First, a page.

Pressed: 52 Weeks Begin Now: Week Eight: Trees Talk to Each Other and To Me

16 Sep

52 Weeks Begin Now: Week Eight: Trees Talk to Each Other and To Me.

Trees Talk to Each Other and To Me

 

Tree Communication:   I have always wondered why I feel so happy when I am in the woods.  It is always a therapeutic experience for me.  We read about how our society is experiencing a “nature deficit” (Louv, 2005) when people are inside so much of the time.  Louv talks about the need for children in particular to “see” nature and experience its beauty.  However,  I think that there is more to it than just the rest and relaxation in the visual beauty of the forest.  Now that I have been immersed in the world of the trees on Vancouver Island, I think that there is something very scientifically psychological at play when walking amidst the trees.  I truly believe that trees are communicating with me.

Trees have been found to communicate with each other.  At first, scientists discovered that it was through chemicals and gases through their complex underground root systems stemming from large “mother trees” (Simard, 2011).  However, other studies indicate that gases and pheromones travel through the air between trees to communicate more immediately both warnings and danger (Andrews, 2012).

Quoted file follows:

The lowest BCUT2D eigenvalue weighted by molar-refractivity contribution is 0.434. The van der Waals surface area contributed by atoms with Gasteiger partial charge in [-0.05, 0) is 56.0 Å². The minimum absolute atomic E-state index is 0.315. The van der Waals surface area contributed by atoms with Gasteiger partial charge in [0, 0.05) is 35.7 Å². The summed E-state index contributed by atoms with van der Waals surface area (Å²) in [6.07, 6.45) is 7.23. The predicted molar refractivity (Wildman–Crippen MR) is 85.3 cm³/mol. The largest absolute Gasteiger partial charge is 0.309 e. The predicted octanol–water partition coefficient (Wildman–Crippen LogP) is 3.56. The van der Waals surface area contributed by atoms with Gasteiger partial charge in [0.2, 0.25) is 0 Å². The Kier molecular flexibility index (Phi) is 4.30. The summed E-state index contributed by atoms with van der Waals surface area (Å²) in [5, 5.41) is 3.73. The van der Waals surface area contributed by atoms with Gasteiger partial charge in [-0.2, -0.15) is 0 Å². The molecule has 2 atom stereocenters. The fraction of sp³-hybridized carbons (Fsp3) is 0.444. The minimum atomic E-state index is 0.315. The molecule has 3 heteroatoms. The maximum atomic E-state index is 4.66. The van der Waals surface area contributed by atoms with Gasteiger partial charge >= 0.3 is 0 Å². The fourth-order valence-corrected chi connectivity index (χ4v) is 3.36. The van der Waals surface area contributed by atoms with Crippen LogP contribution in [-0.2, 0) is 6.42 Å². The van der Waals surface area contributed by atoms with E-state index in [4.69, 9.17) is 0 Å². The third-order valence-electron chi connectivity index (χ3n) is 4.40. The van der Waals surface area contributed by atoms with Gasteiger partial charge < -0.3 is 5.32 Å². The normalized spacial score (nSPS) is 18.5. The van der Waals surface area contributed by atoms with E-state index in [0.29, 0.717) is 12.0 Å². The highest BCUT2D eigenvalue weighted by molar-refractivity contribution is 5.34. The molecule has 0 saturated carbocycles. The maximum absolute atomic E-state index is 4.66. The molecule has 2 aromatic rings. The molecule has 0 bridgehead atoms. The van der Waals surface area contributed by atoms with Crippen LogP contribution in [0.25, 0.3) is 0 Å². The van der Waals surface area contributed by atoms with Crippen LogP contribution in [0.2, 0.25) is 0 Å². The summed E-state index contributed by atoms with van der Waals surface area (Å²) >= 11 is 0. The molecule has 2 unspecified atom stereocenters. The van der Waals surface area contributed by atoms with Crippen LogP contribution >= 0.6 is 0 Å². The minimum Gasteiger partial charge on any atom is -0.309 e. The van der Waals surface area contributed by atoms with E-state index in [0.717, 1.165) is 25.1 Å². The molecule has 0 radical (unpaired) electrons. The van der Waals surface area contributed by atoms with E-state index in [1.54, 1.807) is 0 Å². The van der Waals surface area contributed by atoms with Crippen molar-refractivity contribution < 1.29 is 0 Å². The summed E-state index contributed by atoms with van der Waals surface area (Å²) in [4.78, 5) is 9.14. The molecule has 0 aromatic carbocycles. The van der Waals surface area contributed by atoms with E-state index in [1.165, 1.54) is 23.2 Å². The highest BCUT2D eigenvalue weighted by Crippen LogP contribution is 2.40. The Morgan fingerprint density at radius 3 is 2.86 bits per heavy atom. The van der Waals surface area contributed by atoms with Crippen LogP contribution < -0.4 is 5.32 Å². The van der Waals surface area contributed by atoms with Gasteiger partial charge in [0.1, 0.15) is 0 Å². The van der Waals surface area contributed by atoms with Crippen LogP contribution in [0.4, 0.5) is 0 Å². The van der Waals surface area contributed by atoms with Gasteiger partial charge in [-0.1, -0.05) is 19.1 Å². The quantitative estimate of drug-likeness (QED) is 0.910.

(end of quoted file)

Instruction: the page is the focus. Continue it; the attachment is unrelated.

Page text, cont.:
Tree Therapy:  It is apparent to me (as I observe forests carefully) that trees, when contented with their environment and allowed to thrive, are communicating positive energy to each other.  So many people I have hiked with have commented on the positive energy that they feel in “happy” woods.  I would even speculate that happy trees are trying to talk to us and exchange energy with us as we move through the forest.  Many would counter my discussion about “tree energy” with the talk of oxygen and how the trees give us more air to breathe.  Although this is true, I think that there is so much more happening for humans than this when they encounter the trees.